Largely continuing the blueprint of A Sense of Direction, Relativity finds Walt Dickerson mixing standards with adventurous yet upbeat originals. This time around, though, there's a subtext to Dickerson's standards selection: all three – "It Ain't Necessarily So," "I Can't Get Started," and "Autumn in New York" – had been previously recorded by Milt Jackson, which invited explicit comparisons and gave Dickerson a chance to show off how distinctive and pioneering his Coltrane-influenced approach to vibes really was.
Walt Dickerson never got quite the credit he deserved for pioneering a modernist approach to the vibes during the early '60s, aligning himself with the emerging "new thing" scene and expanding the instrument's vocabulary beyond Milt Jackson's blues and bop influences. Dickerson's groundbreaking sessions for Prestige all predated the rise of Bobby Hutcherson as the hot new "out" vibes player at Blue Note, and while Hutcherson was a bit freer early on, Dickerson's work still sounded adventurous and forward-looking. ~ AllMusic
John Coltrane's matchup with singer Johnny Hartman, although quite unexpected, works extremely well. Hartman was in prime form on the six ballads, and his versions of "Lush Life" and "My One and Only Love" have never been topped…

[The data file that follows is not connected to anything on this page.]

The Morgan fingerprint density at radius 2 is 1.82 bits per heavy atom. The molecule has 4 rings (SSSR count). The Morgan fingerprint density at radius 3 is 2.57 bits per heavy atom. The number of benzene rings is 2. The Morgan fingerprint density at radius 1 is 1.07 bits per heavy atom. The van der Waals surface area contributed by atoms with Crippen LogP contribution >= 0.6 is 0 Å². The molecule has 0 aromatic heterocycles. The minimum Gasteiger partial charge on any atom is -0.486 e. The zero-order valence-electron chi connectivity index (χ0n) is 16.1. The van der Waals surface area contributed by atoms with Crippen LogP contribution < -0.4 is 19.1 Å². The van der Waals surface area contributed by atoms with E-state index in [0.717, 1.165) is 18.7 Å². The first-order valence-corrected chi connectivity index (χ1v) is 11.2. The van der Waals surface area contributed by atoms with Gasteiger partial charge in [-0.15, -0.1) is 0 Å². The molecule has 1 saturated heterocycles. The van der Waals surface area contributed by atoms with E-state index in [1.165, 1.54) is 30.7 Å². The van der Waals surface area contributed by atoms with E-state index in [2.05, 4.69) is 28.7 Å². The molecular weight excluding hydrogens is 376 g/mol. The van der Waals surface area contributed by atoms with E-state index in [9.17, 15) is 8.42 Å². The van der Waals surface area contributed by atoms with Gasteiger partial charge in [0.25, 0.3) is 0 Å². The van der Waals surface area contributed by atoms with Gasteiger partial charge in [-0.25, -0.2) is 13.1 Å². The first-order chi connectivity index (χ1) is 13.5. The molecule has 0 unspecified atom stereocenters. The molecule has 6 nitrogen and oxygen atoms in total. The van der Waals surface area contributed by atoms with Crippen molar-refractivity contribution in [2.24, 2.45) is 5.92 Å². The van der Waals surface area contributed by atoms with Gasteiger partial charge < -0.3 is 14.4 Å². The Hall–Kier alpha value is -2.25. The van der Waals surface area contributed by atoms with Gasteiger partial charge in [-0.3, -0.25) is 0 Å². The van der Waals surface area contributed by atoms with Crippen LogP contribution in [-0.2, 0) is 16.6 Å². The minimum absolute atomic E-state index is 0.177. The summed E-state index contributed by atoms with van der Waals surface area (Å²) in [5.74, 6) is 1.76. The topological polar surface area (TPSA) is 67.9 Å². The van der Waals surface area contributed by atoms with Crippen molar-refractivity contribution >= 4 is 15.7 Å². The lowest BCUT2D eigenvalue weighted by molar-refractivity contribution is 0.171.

John Pizzarelli lays it all out in the title of his 2015 album: this tribute to Paul McCartney is designed for play in the smoky late-night hours, when everything turns sweet and mellow. Furthermore, this is a tribute to McCartney, not the Beatles. There isn't a Fab song to be found here, as Pizzarelli focuses entirely on Paul's solo work (for these intents and purposes, this includes Wings records), concentrating on the '70s but also sliding McCartney's Great American Songbook wannabe "My Valentine" into the mix.
This is the indispensable reference book on science fiction that now contains over 4,300 entries–a staggering 1,500 more than the original–and, at 1.2 million works, it is nearly half a million words longer than the first edition. For every reader who loves, uses and wishes to know more about science fiction.